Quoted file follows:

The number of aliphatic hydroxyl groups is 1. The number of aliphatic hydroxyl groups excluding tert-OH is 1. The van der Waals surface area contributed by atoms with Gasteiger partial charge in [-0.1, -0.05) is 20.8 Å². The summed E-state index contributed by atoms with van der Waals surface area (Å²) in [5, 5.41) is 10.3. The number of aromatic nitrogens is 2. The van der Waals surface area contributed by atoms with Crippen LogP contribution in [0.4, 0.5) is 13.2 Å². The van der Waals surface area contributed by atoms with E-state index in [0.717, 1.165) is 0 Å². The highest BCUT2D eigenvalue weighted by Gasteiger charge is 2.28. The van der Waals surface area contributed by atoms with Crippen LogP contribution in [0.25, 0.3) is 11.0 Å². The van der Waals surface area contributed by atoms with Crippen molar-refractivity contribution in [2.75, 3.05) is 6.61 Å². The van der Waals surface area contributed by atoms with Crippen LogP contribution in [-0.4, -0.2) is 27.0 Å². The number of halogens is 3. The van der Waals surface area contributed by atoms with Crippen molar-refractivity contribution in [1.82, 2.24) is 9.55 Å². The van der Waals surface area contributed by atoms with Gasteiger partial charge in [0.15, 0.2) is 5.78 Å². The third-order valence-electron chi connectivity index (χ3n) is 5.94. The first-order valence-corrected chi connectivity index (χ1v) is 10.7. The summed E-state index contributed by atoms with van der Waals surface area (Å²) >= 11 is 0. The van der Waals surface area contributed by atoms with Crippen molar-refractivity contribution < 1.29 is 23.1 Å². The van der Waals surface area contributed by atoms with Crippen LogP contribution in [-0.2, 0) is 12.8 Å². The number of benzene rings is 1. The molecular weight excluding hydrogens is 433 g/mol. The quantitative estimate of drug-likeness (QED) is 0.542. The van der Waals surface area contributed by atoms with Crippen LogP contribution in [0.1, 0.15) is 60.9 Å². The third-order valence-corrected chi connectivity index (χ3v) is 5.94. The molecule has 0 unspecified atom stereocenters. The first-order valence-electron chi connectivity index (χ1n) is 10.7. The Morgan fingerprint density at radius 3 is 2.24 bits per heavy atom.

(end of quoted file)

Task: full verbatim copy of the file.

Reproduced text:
The number of aliphatic hydroxyl groups is 1. The number of aliphatic hydroxyl groups excluding tert-OH is 1. The van der Waals surface area contributed by atoms with Gasteiger partial charge in [-0.1, -0.05) is 20.8 Å². The summed E-state index contributed by atoms with van der Waals surface area (Å²) in [5, 5.41) is 10.3. The number of aromatic nitrogens is 2. The van der Waals surface area contributed by atoms with Crippen LogP contribution in [0.4, 0.5) is 13.2 Å². The van der Waals surface area contributed by atoms with E-state index in [0.717, 1.165) is 0 Å². The highest BCUT2D eigenvalue weighted by Gasteiger charge is 2.28. The van der Waals surface area contributed by atoms with Crippen LogP contribution in [0.25, 0.3) is 11.0 Å². The van der Waals surface area contributed by atoms with Crippen molar-refractivity contribution in [2.75, 3.05) is 6.61 Å². The van der Waals surface area contributed by atoms with Crippen LogP contribution in [-0.4, -0.2) is 27.0 Å². The number of halogens is 3. The van der Waals surface area contributed by atoms with Crippen molar-refractivity contribution in [1.82, 2.24) is 9.55 Å². The van der Waals surface area contributed by atoms with Gasteiger partial charge in [0.15, 0.2) is 5.78 Å². The third-order valence-electron chi connectivity index (χ3n) is 5.94. The first-order valence-corrected chi connectivity index (χ1v) is 10.7. The summed E-state index contributed by atoms with van der Waals surface area (Å²) >= 11 is 0. The van der Waals surface area contributed by atoms with Crippen molar-refractivity contribution < 1.29 is 23.1 Å². The van der Waals surface area contributed by atoms with Crippen LogP contribution in [-0.2, 0) is 12.8 Å². The number of benzene rings is 1. The molecular weight excluding hydrogens is 433 g/mol. The quantitative estimate of drug-likeness (QED) is 0.542. The van der Waals surface area contributed by atoms with Crippen LogP contribution in [0.1, 0.15) is 60.9 Å². The third-order valence-corrected chi connectivity index (χ3v) is 5.94. The molecule has 0 unspecified atom stereocenters. The first-order valence-electron chi connectivity index (χ1n) is 10.7. The Morgan fingerprint density at radius 3 is 2.24 bits per heavy atom.